A portrait of a pedophile, rapist and kidnapper will make a lot of people angry, especially one which doesn’t paint the protagonist with broad brushtrokes of evil and malevolence. Markus Schleinzer’s Michael is this movie and it is destined to enrage as many as it fascinates with its mundane depiction of the day-to-day confinement of a ten year old boy in a suburban basement by a 35 year-old insurance executive.

As you can imagine from Michael Haneke’s casting director, Michael is devoid of sentimentality. Michael is not the name of the boy, but of the molestor and, as played with stony-faced quiet by Michael Fuith, he is not portrayed as a violent monster but as a loner who functions in society, celebrates when he is promoted at work and allows his helpless charge Wolfgang (David Rauchenberger) to emerge from his dungeon and even leave the house occasionally on excursions.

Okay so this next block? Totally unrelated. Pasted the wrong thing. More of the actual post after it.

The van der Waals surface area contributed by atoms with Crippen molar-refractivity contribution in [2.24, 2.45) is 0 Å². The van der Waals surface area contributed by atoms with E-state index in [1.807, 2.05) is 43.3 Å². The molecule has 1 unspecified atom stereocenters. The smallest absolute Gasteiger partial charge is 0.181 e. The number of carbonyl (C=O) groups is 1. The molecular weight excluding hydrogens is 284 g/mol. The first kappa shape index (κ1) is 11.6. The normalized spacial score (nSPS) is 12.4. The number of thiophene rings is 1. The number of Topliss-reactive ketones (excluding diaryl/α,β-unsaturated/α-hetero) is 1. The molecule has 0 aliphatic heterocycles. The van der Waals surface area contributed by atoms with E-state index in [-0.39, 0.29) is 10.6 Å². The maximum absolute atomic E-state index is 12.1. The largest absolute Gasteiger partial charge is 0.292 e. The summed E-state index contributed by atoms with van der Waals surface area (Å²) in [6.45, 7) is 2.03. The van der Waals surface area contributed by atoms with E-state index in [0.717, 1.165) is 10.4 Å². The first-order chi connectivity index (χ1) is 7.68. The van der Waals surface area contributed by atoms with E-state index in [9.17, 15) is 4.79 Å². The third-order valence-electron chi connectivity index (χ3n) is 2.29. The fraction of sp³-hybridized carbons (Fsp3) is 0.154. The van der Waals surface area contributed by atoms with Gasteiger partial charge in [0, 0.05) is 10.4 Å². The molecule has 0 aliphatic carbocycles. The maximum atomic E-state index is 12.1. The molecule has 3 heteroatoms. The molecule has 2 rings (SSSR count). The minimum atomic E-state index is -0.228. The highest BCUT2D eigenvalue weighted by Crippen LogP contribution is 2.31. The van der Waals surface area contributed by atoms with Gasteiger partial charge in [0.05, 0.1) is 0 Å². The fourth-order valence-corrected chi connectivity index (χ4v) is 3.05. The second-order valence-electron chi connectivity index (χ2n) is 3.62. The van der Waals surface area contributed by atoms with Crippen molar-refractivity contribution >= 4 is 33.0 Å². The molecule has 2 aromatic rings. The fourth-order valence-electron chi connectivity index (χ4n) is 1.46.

It is this nuanced picture of the pedophile that makes the film doubly disturbing. Michael behaves with trademark abuser signs. He thinks he is being kind to the boy, behaves as if they are lovers and gives him gifts. He is blind to the fact that the sexual abuse of the boy hurts him and even makes jokes as if the sex is mutually consenting.

Although its narrative turns are less than convincing - there are not one but two car accidents - the bravery of the film is to be admired. These people exist, they operate in society and live among us, yet they are so reviled that any discussion about them as human beings is bound to be controversial. Nicole Kassell tried it in The Woodsman and Todd Solondz in Happiness, but many refused to accept those films.

Response to Michael will be divided. I applaud its daring.

Previous Cannes Competition 2011 Blog Posts:

Midnight In Paris

We Need To Talk About Kevin, Sleeping Beauty


Footnote, Habemus Papam